It seems the blue lines painted along the skiing and snowboarding events at the Winter Olympics have thrown a lot of casual viewers. Redhook thinks the issue behind this “confusion” is twofold:
The thing is, they’ve been using the blue paint in competition for a few years now. And even though the “why” seems rather obvious, here’s a decent explanation from the New York Times. The abridged explanation is that the outer blue lines help define the course. The cross lines help skiers with depth perception, which theoretically keeps them from wiping out.
Anyway, this got Redhook thinking. What if the rest of life came with helpful blue guidelines? What sorts of personal wipeouts could they help one avoid?
Night life. Blue lines at a bar could steer you away from going home at the end of the night with the wrong person. Not that Redhook has ever done this, but he hears that this happens. They could also help your buddies keep an eye on you. “Dude, rein it in. You’re way outside the blue lines right now.”
Work. Blue lines on your office computer monitor could keep you from goofing off on the internet when you’re supposed to be working. By the way, both of the games above are huge time sucks. Do not click on them if you want to be productive.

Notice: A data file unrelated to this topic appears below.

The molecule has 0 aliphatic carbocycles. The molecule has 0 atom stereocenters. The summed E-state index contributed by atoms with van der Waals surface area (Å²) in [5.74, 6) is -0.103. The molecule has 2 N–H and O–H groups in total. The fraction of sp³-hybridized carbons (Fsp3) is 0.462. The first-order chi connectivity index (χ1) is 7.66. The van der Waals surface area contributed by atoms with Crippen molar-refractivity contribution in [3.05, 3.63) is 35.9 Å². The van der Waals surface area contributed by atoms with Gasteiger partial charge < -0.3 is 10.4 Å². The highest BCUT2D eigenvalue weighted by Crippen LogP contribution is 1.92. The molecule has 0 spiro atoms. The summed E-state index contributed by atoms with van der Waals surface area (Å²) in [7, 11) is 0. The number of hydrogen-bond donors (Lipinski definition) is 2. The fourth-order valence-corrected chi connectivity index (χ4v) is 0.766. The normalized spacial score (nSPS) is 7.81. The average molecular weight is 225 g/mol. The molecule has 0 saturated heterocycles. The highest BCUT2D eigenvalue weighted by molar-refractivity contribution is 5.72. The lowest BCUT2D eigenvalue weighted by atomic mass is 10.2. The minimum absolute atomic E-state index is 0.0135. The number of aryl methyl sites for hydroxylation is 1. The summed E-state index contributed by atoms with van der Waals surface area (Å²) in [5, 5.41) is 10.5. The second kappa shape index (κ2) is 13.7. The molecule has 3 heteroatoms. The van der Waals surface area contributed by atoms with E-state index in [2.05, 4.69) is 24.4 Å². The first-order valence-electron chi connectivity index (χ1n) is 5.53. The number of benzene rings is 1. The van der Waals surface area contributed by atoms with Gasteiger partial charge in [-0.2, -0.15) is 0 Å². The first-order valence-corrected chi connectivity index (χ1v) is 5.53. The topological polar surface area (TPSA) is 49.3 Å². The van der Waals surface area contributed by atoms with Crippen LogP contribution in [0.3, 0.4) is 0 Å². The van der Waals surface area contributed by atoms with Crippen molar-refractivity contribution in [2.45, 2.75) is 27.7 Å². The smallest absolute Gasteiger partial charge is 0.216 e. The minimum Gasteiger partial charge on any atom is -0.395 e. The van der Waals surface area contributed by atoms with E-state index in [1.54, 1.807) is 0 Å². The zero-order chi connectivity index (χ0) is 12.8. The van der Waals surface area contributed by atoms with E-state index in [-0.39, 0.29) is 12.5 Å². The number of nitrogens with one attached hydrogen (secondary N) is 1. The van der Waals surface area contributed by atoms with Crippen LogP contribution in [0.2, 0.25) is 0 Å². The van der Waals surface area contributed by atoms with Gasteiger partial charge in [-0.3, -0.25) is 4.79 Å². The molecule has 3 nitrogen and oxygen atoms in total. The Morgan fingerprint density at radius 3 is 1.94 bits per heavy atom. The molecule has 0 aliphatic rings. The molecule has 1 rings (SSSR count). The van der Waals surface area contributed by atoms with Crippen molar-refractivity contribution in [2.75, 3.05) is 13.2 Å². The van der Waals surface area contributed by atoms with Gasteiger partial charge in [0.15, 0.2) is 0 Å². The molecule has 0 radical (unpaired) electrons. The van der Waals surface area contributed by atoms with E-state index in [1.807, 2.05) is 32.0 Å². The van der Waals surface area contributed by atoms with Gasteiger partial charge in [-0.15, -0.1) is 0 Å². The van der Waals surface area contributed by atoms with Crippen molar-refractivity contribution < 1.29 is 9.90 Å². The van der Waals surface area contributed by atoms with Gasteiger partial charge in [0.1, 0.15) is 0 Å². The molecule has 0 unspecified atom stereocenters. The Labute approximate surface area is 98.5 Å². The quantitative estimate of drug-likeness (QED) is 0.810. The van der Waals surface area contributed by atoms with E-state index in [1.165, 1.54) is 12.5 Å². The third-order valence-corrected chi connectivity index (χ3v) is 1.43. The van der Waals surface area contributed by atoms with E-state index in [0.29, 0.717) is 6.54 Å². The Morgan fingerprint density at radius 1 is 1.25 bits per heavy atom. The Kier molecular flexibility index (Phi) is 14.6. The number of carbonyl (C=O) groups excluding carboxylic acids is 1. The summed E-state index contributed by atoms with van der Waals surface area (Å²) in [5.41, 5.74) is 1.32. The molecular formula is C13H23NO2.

It’s really too bad the big investment firms weren’t guided by the blue lines when someone thought up the idea of financial derivatives. “Pete, aren’t you a little outside the blue lines with that idea? I mean, that could destroy the world economy.”
Family. The blue lines could remind, say, a traveling businessman that he has a swimsuit model wife and a couple of kids back home, not to mention millions of dollars at stake. So perhaps he shouldn’t be a serial philanderer. This would help said business person from having to make an odd public apology at a later date.
The possibilities where the blue lines could help are endless: job interviews, public speaking engagements, arguments with your significant other, run-ins with the law. We’ll see what we can do to make this happen.
In the meantime, have a Redhook Mudslinger Spring Ale. Come April, it’s done for the year.